Yanukovych is carefully weighing the pros and cons of all these options and deciding between them: I want power and money; I don’t want to share power and money; I don’t want sanctions and subsequent indenture to Putin. So you see, it is not only the opposition that is helpless and uncertain about what to do next.

Before deciding on a strategy, Viktor Yanukovych needs to make one important move: appoint a prime minister and form a cabinet.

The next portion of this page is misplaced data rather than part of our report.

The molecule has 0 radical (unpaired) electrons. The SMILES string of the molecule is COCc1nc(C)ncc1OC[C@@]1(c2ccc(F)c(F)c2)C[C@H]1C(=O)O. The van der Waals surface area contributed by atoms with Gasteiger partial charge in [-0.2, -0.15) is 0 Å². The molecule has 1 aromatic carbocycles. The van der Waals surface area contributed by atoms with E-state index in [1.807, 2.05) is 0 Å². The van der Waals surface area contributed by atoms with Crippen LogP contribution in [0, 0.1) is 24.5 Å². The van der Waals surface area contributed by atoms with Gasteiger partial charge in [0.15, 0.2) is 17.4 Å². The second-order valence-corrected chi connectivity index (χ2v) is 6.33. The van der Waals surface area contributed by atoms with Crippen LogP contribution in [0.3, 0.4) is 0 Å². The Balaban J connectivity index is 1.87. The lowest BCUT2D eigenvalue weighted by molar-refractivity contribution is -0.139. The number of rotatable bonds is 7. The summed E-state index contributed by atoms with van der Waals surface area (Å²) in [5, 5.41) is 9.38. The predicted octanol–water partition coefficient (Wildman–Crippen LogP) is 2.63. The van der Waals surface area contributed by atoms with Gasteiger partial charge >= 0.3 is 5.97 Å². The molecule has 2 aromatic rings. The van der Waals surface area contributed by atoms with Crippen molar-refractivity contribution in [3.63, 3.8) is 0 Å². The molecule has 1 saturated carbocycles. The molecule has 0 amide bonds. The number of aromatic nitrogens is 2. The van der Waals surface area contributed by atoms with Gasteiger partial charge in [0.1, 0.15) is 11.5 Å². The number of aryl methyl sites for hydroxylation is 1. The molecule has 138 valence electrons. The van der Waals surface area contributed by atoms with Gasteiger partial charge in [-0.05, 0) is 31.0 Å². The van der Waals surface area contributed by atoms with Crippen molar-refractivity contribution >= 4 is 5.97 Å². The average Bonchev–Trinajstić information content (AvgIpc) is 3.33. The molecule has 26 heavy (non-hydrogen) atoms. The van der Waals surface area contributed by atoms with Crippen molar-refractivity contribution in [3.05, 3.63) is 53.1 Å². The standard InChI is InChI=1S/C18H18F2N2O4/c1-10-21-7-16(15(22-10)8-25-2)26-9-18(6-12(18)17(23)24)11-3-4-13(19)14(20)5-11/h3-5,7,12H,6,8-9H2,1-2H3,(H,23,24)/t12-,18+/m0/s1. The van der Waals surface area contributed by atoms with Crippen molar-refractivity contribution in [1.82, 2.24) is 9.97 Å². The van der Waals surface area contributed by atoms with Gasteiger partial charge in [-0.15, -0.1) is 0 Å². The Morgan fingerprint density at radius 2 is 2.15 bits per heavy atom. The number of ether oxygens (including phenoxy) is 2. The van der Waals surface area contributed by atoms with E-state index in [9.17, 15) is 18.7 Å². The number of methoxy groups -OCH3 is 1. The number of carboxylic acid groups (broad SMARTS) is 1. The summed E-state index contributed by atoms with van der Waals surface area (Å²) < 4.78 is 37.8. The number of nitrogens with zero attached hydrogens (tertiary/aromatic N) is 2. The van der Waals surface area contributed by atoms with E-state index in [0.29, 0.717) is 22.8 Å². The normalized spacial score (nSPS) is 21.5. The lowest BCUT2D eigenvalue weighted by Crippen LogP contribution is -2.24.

Today, there is still no answer to the question of who will be the new prime minister of Ukraine. It is alleged that the Master of Bankova street [Yanukovych] promises to give the answer to a narrow group of associates on Sunday. As we approach the plenary session of the Verkhovna Rada, where MPs are supposed to approve a candidate proposed by the president, I keep hearing the question about the candidate’s name and background. My answer is: “Does it make a difference?” No matter who becomes the prime minister, and no matter how or on what basis the new government is cobbled together, nobody will allow it to adopt the reforms that Ukraine’s economy so desperately needs. Neither the government nor the opposition will do this before the elections.